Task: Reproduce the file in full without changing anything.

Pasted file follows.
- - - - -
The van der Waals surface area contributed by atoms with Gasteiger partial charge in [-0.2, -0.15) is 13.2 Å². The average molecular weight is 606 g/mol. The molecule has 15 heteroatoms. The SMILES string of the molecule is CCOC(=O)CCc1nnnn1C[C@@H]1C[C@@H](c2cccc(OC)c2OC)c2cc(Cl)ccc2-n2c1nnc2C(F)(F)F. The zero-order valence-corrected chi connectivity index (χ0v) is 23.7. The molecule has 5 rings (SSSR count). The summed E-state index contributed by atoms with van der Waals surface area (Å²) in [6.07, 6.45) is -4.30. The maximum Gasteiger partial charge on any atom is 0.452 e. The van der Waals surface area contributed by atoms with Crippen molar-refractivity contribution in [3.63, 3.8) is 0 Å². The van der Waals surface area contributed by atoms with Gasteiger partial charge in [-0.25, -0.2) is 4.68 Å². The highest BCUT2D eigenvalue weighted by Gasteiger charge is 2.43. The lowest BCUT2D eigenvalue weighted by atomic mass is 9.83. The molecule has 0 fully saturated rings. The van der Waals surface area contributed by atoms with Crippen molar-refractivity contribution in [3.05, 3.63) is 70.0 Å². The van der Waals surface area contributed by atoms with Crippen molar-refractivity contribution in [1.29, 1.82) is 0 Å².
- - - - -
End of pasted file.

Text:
The van der Waals surface area contributed by atoms with Gasteiger partial charge in [-0.2, -0.15) is 13.2 Å². The average molecular weight is 606 g/mol. The molecule has 15 heteroatoms. The SMILES string of the molecule is CCOC(=O)CCc1nnnn1C[C@@H]1C[C@@H](c2cccc(OC)c2OC)c2cc(Cl)ccc2-n2c1nnc2C(F)(F)F. The zero-order valence-corrected chi connectivity index (χ0v) is 23.7. The molecule has 5 rings (SSSR count). The summed E-state index contributed by atoms with van der Waals surface area (Å²) in [6.07, 6.45) is -4.30. The maximum Gasteiger partial charge on any atom is 0.452 e. The van der Waals surface area contributed by atoms with Crippen molar-refractivity contribution in [3.63, 3.8) is 0 Å². The van der Waals surface area contributed by atoms with Gasteiger partial charge in [-0.25, -0.2) is 4.68 Å². The highest BCUT2D eigenvalue weighted by Gasteiger charge is 2.43. The lowest BCUT2D eigenvalue weighted by atomic mass is 9.83. The molecule has 0 fully saturated rings. The van der Waals surface area contributed by atoms with Crippen molar-refractivity contribution in [3.05, 3.63) is 70.0 Å². The van der Waals surface area contributed by atoms with Crippen molar-refractivity contribution in [1.29, 1.82) is 0 Å².